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Data Privacy

Transparency and Consent Framework EU Court Ruling Signals Broader Digital Advertising Transformation

Alicia diVittorio, March 21, 2024

In a judgment from the Court of Justice of the European Union (CJEU), the Interactive Advertising Bureau Europe (IAB) has been held partly responsible for data about how people consent to online advertising.

  1. The CJEU judgment is part of a long-running dispute between the IAB and a group of privacy activists about the Transparency and Consent Framework v2 (TCF), a standard used by thousands of companies to deliver targeted ads.
  2. The court found that the IAB and some participants in the TCF are jointly responsible for the “TC String”—a code that tells advertising publishers, vendors, and Consent Management Platforms (CMPs) how they may use an individual’s personal data.
  3. This complex case is part of a broader transformation in the digital marketing landscape, with companies starting to take a more responsible approach to delivering targeted ads.

What’s the background to this case?

The IAB developed the TCF in 2017, before the enforcement deadline for the EU General Data Protection Regulation (GDPR). The group said the TCF would help publishers, adtech vendors, and CMPs comply with the law’s notice and consent requirements.

The TCF is a voluntary scheme that sets rules for companies participating in the “Real Time Bidding” (RTB) process—an ad auction that takes place in the split second before a website loads—including:

  • CMPs, who help websites and apps give notice and get consent for ads
  • Publishers, who bid on the opportunity to display an ad to a user
  • Adtech vendors, who facilitate buying and selling processes behind the scenes

A key to this case is the TC String, a digital signal that communicates a user’s advertising consent preferences.

Privacy campaigners argued that the TC String was personal data—and that by setting rules for TCF participants handled the TC String, the IAB was a “controller” with an extensive range of responsibilities under the GDPR.

Were the campaigners right?

The IAB’s opponents have won some important arguments in this case, but not all of them.

In 2022, a decision by the Belgian Data Protection Authority (DPA) found that the TC String was indeed personal data and that the IAB was a “joint controller” that shared responsibilities with certain other companies participating in the TCF.

The IAB appealed this decision, but it also developed a new version of the TCF, TCF v2.2, which the Belgian DPA has approved.

The TCF v2.2 brings in new requirements for TCF participants, including:

  • More detailed and accessible cookie notices
  • A rule that withdrawing cookie consent must be as easy as giving it
  • An obligation to obtain consent for a broader range of advertising-related activities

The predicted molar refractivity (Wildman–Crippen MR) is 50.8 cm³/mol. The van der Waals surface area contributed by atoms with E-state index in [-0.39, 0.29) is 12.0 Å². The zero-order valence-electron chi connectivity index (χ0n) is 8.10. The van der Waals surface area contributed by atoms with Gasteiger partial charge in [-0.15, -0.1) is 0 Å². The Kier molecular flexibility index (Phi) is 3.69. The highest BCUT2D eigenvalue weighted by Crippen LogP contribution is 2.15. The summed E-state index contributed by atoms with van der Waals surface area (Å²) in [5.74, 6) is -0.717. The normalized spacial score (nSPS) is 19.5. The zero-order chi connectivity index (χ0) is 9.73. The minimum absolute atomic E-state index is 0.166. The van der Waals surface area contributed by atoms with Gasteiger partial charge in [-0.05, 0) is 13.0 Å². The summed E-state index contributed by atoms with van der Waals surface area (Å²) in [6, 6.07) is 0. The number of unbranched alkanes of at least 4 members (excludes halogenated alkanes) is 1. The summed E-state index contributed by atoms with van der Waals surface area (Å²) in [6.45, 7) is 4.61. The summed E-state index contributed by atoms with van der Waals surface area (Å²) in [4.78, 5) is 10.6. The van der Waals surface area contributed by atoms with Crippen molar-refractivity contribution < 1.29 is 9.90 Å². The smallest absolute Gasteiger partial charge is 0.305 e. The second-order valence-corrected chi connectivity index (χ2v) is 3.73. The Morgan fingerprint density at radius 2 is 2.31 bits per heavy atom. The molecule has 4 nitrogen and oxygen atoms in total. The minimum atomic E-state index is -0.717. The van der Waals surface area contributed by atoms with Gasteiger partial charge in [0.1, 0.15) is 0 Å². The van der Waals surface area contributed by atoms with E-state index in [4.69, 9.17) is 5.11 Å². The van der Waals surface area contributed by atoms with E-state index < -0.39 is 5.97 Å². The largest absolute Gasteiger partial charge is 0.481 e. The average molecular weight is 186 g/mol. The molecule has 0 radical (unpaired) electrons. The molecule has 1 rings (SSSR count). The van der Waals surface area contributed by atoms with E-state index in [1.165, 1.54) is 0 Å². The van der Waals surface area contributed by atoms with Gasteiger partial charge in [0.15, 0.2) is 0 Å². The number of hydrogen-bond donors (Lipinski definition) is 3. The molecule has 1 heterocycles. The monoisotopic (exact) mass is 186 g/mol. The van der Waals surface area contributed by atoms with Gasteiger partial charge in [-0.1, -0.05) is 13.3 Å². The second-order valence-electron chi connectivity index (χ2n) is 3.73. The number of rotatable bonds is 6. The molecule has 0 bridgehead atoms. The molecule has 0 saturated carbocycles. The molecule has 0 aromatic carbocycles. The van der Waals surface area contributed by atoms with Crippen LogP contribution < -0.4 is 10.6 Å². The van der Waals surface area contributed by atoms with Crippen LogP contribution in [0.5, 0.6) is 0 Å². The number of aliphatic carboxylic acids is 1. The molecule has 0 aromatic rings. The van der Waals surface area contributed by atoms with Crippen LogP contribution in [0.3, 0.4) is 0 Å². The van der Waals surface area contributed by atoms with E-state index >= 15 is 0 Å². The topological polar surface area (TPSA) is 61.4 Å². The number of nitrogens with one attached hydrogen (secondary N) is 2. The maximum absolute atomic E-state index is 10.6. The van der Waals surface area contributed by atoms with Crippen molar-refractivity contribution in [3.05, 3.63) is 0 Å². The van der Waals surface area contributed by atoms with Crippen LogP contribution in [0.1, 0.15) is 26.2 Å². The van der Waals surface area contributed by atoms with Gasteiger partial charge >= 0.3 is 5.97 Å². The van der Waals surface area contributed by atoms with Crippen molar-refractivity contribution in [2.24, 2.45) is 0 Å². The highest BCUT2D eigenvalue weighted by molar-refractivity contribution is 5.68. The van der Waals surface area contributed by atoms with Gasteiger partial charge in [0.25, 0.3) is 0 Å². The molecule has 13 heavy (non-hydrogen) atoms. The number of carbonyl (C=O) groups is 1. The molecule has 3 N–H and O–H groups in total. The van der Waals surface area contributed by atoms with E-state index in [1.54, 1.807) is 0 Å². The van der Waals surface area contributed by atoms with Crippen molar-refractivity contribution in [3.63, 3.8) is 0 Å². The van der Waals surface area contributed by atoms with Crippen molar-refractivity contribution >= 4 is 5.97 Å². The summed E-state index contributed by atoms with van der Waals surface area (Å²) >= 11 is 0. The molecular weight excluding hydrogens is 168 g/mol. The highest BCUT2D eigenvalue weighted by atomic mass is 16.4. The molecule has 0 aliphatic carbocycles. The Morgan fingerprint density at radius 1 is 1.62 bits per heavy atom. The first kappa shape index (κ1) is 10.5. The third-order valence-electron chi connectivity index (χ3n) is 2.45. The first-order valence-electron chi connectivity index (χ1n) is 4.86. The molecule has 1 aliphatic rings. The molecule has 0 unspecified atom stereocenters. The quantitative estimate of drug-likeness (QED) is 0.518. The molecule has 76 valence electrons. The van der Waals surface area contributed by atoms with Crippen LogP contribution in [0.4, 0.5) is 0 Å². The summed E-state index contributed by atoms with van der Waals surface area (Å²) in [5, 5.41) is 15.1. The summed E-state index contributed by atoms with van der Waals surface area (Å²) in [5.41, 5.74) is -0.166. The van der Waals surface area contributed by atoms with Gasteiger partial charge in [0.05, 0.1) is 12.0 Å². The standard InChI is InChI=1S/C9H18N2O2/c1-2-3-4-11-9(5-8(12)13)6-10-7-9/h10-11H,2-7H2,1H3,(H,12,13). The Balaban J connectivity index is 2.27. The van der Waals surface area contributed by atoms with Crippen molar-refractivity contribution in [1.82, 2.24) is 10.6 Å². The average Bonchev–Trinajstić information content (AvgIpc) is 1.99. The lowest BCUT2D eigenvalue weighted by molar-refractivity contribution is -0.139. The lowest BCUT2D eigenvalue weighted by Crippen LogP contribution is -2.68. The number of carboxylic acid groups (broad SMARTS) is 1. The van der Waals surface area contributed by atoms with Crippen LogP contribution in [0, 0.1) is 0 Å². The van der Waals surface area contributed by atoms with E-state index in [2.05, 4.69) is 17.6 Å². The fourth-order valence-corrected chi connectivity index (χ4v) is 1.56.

This CJEU judgment confirms most of the Belgian DPA’s decision, so it’s likely that these new transparency and consent requirements are here to stay.

What are the implications for digital advertising?

The CJEU’s ruling is technical and complex. The case will now return to the Belgian Court of Appeal, which will give a judgment based on the CJEU’s findings.

But let’s take a step back and consider the broader digital marketing ecosystem.

  • The IAB has already issued stricter consent rules as a result of this case
  • Google recently implemented its Consent Mode 2.0, bringing tighter consent requirements to thousands of websites and apps
  • Over a dozen US states have introduced new requirements requiring businesses to provide an opt out for targeted ads.

The GDPR became enforceable nearly six years ago, and we’re only now seeing some of the most significant impacts—like changes in industry practices and new EU-inspired laws passing worldwide.

Action points following the TCF judgment

The deadline for TCF participants to implement TCF v2.2 was last November. So if those changes are relevant to you, you should already have updated your advertising program accordingly.

But more broadly, consider the following actions to help ensure you’re keeping up with the privacy-focused changes to the digital marketing landscape:

  • Map your data: Make sure you know what personal data you collect, particularly for advertising or analytics purposes, and what you’re sharing with third parties.
  • If you use cookies or similar technologies, work with your CMP and other service providers to ensure you comply with the laws that apply to you.
  • Get ready for Data Subject Requests (DSRs). As technology, law, and business practices are changing, so is culture. People are becoming more aware of their data rights, and every company needs a way to help their customers control their personal data.

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